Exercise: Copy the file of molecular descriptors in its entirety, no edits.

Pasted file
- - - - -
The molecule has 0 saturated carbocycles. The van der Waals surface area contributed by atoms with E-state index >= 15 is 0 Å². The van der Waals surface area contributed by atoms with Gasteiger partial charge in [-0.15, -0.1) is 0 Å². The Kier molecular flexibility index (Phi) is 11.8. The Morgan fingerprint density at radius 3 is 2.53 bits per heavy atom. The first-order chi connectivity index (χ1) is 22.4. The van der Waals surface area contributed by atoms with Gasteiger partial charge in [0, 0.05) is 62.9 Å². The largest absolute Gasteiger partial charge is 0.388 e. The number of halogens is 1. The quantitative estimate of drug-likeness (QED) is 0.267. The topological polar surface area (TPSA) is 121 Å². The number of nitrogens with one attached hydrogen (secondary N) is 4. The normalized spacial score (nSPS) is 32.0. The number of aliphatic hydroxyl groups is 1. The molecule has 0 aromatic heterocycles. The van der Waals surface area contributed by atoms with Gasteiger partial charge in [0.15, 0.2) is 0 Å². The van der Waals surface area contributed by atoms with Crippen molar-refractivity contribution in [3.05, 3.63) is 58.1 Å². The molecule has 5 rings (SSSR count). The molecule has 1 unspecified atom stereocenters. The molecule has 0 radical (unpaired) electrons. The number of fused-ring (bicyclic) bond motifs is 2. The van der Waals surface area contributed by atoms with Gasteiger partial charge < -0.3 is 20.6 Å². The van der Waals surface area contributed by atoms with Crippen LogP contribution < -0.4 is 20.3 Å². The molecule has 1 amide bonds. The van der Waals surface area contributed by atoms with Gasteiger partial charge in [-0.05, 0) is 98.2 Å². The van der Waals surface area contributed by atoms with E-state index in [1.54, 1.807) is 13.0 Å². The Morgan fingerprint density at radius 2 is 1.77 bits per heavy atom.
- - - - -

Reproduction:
The molecule has 0 saturated carbocycles. The van der Waals surface area contributed by atoms with E-state index >= 15 is 0 Å². The van der Waals surface area contributed by atoms with Gasteiger partial charge in [-0.15, -0.1) is 0 Å². The Kier molecular flexibility index (Phi) is 11.8. The Morgan fingerprint density at radius 3 is 2.53 bits per heavy atom. The first-order chi connectivity index (χ1) is 22.4. The van der Waals surface area contributed by atoms with Gasteiger partial charge in [0, 0.05) is 62.9 Å². The largest absolute Gasteiger partial charge is 0.388 e. The number of halogens is 1. The quantitative estimate of drug-likeness (QED) is 0.267. The topological polar surface area (TPSA) is 121 Å². The number of nitrogens with one attached hydrogen (secondary N) is 4. The normalized spacial score (nSPS) is 32.0. The number of aliphatic hydroxyl groups is 1. The molecule has 0 aromatic heterocycles. The van der Waals surface area contributed by atoms with Gasteiger partial charge in [0.15, 0.2) is 0 Å². The van der Waals surface area contributed by atoms with Crippen molar-refractivity contribution in [3.05, 3.63) is 58.1 Å². The molecule has 5 rings (SSSR count). The molecule has 1 unspecified atom stereocenters. The molecule has 0 radical (unpaired) electrons. The number of fused-ring (bicyclic) bond motifs is 2. The van der Waals surface area contributed by atoms with Gasteiger partial charge < -0.3 is 20.6 Å². The van der Waals surface area contributed by atoms with Crippen LogP contribution < -0.4 is 20.3 Å². The molecule has 1 amide bonds. The van der Waals surface area contributed by atoms with Gasteiger partial charge in [-0.05, 0) is 98.2 Å². The van der Waals surface area contributed by atoms with E-state index in [1.54, 1.807) is 13.0 Å². The Morgan fingerprint density at radius 2 is 1.77 bits per heavy atom.